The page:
17. Consequences of Bullying • Increased absenteeism, turnover and stress • Increased recruitment costs • Decreased workplace productivity, morale and customer service • Increased risk of accidents and incidents • Reduced corporate image and customer confidence • Legal liability – human rights and constructive dismissal

  18. Human Rights Liability • Human Rights Code prohibits discrimination in employment • If workplace bullying and harassment involves one of the protected grounds, an employer can face liability under the Code • Remedies can be substantial

  19. McIntosh v. Metro Aluminum Products et al. (2011 BC Human Rights Tribunal) • Tribunal awarded the complainant lost wages and expenses of $17,394.65 and $12,000 for injury to dignity • Subjected to sexual harassment • Was briefly engaged in an affair with the owner of the company • After it ended he continued to send inappropriate text messages, which got progressively more offensive

  20. Wutke v. Mageria Holdings (2006 BC Human Rights Tribunal) • Complainant worked as a cook in a pub • Suffered from short-term memory problems and chronic back pain • Kitchen staff yelled at her frequently • Inferences that her memory problem resulted from drug use • Introduced as a “space cadet” to a new employee

  21. Wutke v. Mageria Holdings • Tribunal found that her manager knew she had memory problems and should have been more sensitive to how things were said to her • Should have explained to the other staff that they should not speak to her in such a manner

  22. Liability for Constructive Dismissal

  23. Liability for Constructive Dismissal • A constructive dismissal claim may be made if an employee leaves because of intolerable working conditions created by bullying and harassment • Employee can seek compensation for reasonable notice of termination

  24. Liability for Constructive Dismissal • Examples: • Shah v. Xerox – 12 months notice • Morgan v. Chukal Enterprises – 13 months notice • Likely to find constructive dismissal where the treatment is so unfair or harsh as to create intolerable working conditions under which it would be unreasonable to expect an employee to keep working

  25. Bullying Legislation • Occupational Health and Safety Regulation includes a section on “Violence in the Workplace” • Federal jurisdiction also has regulation with respect to workplace violence • Current B.C. Legislation only prohibits physical violent workplace harassment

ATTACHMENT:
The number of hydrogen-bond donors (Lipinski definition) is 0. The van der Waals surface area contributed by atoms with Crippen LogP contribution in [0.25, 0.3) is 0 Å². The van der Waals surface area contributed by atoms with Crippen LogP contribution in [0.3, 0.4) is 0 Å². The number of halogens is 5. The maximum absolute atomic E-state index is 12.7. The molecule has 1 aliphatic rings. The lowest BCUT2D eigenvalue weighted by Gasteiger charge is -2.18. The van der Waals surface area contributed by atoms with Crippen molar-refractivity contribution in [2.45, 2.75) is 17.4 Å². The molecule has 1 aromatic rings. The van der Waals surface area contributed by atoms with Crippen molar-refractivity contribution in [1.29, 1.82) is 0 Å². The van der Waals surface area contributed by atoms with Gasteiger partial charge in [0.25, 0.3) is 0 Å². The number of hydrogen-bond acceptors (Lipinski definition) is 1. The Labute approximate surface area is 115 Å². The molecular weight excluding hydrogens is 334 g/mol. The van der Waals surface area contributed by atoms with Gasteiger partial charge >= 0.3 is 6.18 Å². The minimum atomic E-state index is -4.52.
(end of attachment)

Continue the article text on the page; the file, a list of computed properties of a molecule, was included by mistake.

26. Conclusions • Prevention is the key • Conduct will sometimes be questionable – not every inappropriate management decision will constitute bullying • Awareness and communication are essential

  27. What’s New in the Zoo? Labour & Arbitration Update Presented by Taryn Mackie

  28. What’s New at the Zoo? • Drugs • Privacy • Drugs • Privacy

  29. Audience Poll… Random Drug & Alcohol Testing

  30. Random Mandatory Alcohol Testing • Enter Re Irving Pulp & Paper, 2011 NBCA • Kraft paper mill that in 2006 unilaterally adopted a workplace policy that included mandatory and random alcohol testing • Testing was limited to a breathalyzer • Testing was limited to employees performing safety sensitive jobs

  31. Random Mandatory Alcohol Testing • Re Irving Pulp & Paper, 2011 NBCA • The “randomness” of the testing was accomplished by having the names of the 334 eligible employees selected by an off-site computer • In any 12-month period, the computer would select 10% of the names on the list

  32. Random Mandatory Alcohol Testing • Re Irving Pulp & Paper, 2011 NBCA • An employee who occupied a safety sensitive position was randomly tested • The employee’s test results revealed a blood alcohol level of zero • Nevertheless, the Union filed a policy grievance challenging the “without cause” aspect of the random mandatory alcohol testing policy

  33. Random Mandatory Alcohol Testing • Re Irving Pulp & Paper, 2011 NBCA • A union has the right to challenge a workplace policy unilaterally imposed by management on the basis that the rules fail to meet the KVP test, which requires, for example, that: • The rule be consistent with the collective agreement • The rule be reasonable • The rule be clear and unequivocal

  34. Random Mandatory Alcohol Testing • Re Irving Pulp & Paper, 2011 NBCA • The Union in this case challenged the random mandatory alcohol testing on the reasonableness criterion • At arbitration, the Board balanced the privacy interests of the employee against the safety interests of the employer, and found that the policy was unjustified because the employer failed to establish a need for the policy